Forest mega-fires have become a global phenomenon in recent decades including in south-eastern Australia where large areas of forest have been fire-killed with loss of human lives and property and impacting carbon sequestration and greenhouse gas emissions. The vast extent and impact of mega-fires has induced a re-evaluation of fuel reduction methods as a key management strategy in wildfire risk mitigation in many countries. This study investigated the impact of a commercial thinning in Eucalyptus delegatensis forest on fuel hazard, fuel loads and wildfire behaviour, eight years after completion of a bay and outrow thinning operation. At the stand level, thinning reduced overstorey tree stocking by more than 50%, increased canopy openness and stimulated the growth of retained trees. Thinning also encouraged the profuse regeneration of over 1000 saplings ha?1 of E. delegatensis, mostly in the outrows, compared with no sapling regeneration in unthinned forest. A system of additive biomass equations was developed to estimate total biomass and component biomass (stem wood, bark, branches and foliage) of individual trees. The aboveground tree carbon was 433 ± 49 Mg C ha?1 in unthinned forest and 322 ± 47 Mg C ha?1 in thinned forest. Thinning decreased surface fuel hazard ratings and fuel loads but had no significant effect on the mass of coarse woody fuels. Fire simulation under severe to extreme weather conditions, as occurred in the 2006/7 Great Divide Fires, indicated an almost 30% reduction in fireline intensity and about 20% reduction in the rate of spread and spotting distance in thinned forest compared with unthinned forest. This study indicates the potential of thinning to reduce wildfire severity and to increase the fire-survival of E. delegatensis.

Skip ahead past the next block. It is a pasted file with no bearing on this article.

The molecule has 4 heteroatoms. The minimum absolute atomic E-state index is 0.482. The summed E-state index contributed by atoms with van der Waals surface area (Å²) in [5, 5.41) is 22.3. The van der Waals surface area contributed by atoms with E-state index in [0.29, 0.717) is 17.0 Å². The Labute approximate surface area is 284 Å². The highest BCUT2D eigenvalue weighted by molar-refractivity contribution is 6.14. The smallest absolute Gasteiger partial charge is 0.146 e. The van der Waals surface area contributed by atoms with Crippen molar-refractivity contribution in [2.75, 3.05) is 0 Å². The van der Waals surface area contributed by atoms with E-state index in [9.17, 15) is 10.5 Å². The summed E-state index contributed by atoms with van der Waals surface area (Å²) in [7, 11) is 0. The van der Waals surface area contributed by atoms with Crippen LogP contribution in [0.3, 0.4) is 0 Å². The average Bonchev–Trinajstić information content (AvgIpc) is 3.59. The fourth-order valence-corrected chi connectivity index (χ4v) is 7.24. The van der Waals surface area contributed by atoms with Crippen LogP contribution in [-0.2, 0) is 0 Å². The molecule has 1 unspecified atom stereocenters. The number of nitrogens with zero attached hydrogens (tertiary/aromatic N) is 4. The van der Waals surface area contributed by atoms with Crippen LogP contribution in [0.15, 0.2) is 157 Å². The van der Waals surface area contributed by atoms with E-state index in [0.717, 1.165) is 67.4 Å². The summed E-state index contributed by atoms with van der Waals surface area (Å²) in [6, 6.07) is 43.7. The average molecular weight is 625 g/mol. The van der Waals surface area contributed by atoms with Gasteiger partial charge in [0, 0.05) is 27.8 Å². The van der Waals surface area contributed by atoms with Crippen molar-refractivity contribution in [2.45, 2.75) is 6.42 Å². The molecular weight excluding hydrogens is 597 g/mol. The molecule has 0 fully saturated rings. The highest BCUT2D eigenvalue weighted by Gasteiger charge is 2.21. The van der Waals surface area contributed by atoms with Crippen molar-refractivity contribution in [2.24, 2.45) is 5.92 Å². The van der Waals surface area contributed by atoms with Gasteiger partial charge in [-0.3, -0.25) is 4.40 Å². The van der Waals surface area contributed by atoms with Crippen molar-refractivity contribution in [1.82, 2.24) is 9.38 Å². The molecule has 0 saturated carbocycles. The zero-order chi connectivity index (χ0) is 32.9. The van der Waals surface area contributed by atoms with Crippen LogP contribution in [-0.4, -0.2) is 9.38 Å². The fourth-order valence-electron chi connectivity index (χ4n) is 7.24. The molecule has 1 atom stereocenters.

Thinning (i.e. a conventional silvicultural practice to sti- mulate individual tree growth by increasing tree growing space). Trees were thinned using a bay and outrow method. 24–27% of the stand being non-selectively removed in the out- rows, while trees bays were thinned from below.
|Climate change impacts||Effect of Nbs on CCI||Effect measures|
|Wildfire||Positive||surface fuel hazard ratings, fuel loads, mass of coarse woody fuels, fire propagation, fire line intensity and rate of spread|
Big River State Forest on an elevated plateau above 1100 m above sea level, near Matlock in the state of Victoria, south eastern Australia